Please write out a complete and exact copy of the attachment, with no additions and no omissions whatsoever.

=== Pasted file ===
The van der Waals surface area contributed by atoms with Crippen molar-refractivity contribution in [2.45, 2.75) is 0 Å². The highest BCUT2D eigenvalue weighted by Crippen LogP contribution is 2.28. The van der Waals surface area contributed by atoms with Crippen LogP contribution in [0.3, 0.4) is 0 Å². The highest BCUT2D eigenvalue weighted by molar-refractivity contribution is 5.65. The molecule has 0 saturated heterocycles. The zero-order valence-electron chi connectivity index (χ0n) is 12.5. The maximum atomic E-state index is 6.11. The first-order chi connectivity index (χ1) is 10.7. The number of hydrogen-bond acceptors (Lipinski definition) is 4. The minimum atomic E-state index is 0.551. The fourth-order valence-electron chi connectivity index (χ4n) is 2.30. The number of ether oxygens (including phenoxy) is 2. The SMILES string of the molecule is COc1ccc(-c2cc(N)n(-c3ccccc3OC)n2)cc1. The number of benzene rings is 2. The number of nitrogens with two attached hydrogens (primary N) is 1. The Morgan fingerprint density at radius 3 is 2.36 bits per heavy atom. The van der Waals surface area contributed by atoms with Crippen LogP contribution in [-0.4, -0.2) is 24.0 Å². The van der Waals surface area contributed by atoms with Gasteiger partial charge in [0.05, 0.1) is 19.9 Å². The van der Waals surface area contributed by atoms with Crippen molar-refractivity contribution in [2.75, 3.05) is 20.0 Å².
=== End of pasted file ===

The van der Waals surface area contributed by atoms with Crippen molar-refractivity contribution in [2.45, 2.75) is 0 Å². The highest BCUT2D eigenvalue weighted by Crippen LogP contribution is 2.28. The van der Waals surface area contributed by atoms with Crippen LogP contribution in [0.3, 0.4) is 0 Å². The highest BCUT2D eigenvalue weighted by molar-refractivity contribution is 5.65. The molecule has 0 saturated heterocycles. The zero-order valence-electron chi connectivity index (χ0n) is 12.5. The maximum atomic E-state index is 6.11. The first-order chi connectivity index (χ1) is 10.7. The number of hydrogen-bond acceptors (Lipinski definition) is 4. The minimum atomic E-state index is 0.551. The fourth-order valence-electron chi connectivity index (χ4n) is 2.30. The number of ether oxygens (including phenoxy) is 2. The SMILES string of the molecule is COc1ccc(-c2cc(N)n(-c3ccccc3OC)n2)cc1. The number of benzene rings is 2. The number of nitrogens with two attached hydrogens (primary N) is 1. The Morgan fingerprint density at radius 3 is 2.36 bits per heavy atom. The van der Waals surface area contributed by atoms with Crippen LogP contribution in [-0.4, -0.2) is 24.0 Å². The van der Waals surface area contributed by atoms with Gasteiger partial charge in [0.05, 0.1) is 19.9 Å². The van der Waals surface area contributed by atoms with Crippen molar-refractivity contribution in [2.75, 3.05) is 20.0 Å².